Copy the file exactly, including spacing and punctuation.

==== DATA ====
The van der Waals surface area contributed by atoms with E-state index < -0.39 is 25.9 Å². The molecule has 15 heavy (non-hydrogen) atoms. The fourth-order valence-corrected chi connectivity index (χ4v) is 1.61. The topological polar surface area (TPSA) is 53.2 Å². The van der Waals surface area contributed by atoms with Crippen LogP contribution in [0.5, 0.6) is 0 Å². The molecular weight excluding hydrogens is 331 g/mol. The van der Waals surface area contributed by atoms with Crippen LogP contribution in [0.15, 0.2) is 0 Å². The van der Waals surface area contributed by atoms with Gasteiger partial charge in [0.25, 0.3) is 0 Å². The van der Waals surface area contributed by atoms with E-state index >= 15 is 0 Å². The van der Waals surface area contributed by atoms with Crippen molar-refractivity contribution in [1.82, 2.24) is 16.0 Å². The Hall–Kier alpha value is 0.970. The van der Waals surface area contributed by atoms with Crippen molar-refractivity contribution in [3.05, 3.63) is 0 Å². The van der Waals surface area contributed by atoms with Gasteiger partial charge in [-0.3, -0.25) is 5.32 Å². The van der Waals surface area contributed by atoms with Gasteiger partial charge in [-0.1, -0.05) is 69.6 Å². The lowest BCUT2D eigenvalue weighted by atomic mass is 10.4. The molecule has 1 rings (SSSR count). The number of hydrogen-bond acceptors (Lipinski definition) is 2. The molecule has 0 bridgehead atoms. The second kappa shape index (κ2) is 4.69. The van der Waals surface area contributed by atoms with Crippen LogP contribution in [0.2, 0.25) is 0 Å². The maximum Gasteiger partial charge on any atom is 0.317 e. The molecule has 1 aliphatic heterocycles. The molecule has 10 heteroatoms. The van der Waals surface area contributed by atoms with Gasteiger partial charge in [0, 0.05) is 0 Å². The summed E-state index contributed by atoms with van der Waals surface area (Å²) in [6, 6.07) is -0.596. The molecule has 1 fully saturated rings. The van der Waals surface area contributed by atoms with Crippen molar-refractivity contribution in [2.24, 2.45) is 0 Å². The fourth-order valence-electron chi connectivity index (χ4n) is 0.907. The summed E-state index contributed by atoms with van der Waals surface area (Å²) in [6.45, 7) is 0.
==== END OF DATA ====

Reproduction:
The van der Waals surface area contributed by atoms with E-state index < -0.39 is 25.9 Å². The molecule has 15 heavy (non-hydrogen) atoms. The fourth-order valence-corrected chi connectivity index (χ4v) is 1.61. The topological polar surface area (TPSA) is 53.2 Å². The van der Waals surface area contributed by atoms with Crippen LogP contribution in [0.5, 0.6) is 0 Å². The molecular weight excluding hydrogens is 331 g/mol. The van der Waals surface area contributed by atoms with Crippen LogP contribution in [0.15, 0.2) is 0 Å². The van der Waals surface area contributed by atoms with Gasteiger partial charge in [0.25, 0.3) is 0 Å². The van der Waals surface area contributed by atoms with E-state index >= 15 is 0 Å². The van der Waals surface area contributed by atoms with Crippen molar-refractivity contribution in [1.82, 2.24) is 16.0 Å². The Hall–Kier alpha value is 0.970. The van der Waals surface area contributed by atoms with Crippen molar-refractivity contribution in [3.05, 3.63) is 0 Å². The van der Waals surface area contributed by atoms with Gasteiger partial charge in [-0.3, -0.25) is 5.32 Å². The van der Waals surface area contributed by atoms with Gasteiger partial charge in [-0.1, -0.05) is 69.6 Å². The lowest BCUT2D eigenvalue weighted by atomic mass is 10.4. The molecule has 1 rings (SSSR count). The number of hydrogen-bond acceptors (Lipinski definition) is 2. The molecule has 0 bridgehead atoms. The second kappa shape index (κ2) is 4.69. The van der Waals surface area contributed by atoms with Crippen LogP contribution in [0.2, 0.25) is 0 Å². The maximum Gasteiger partial charge on any atom is 0.317 e. The molecule has 1 aliphatic heterocycles. The molecule has 10 heteroatoms. The van der Waals surface area contributed by atoms with Gasteiger partial charge in [0, 0.05) is 0 Å². The summed E-state index contributed by atoms with van der Waals surface area (Å²) in [6, 6.07) is -0.596. The molecule has 1 fully saturated rings. The van der Waals surface area contributed by atoms with Crippen molar-refractivity contribution in [2.24, 2.45) is 0 Å². The fourth-order valence-electron chi connectivity index (χ4n) is 0.907. The summed E-state index contributed by atoms with van der Waals surface area (Å²) in [6.45, 7) is 0.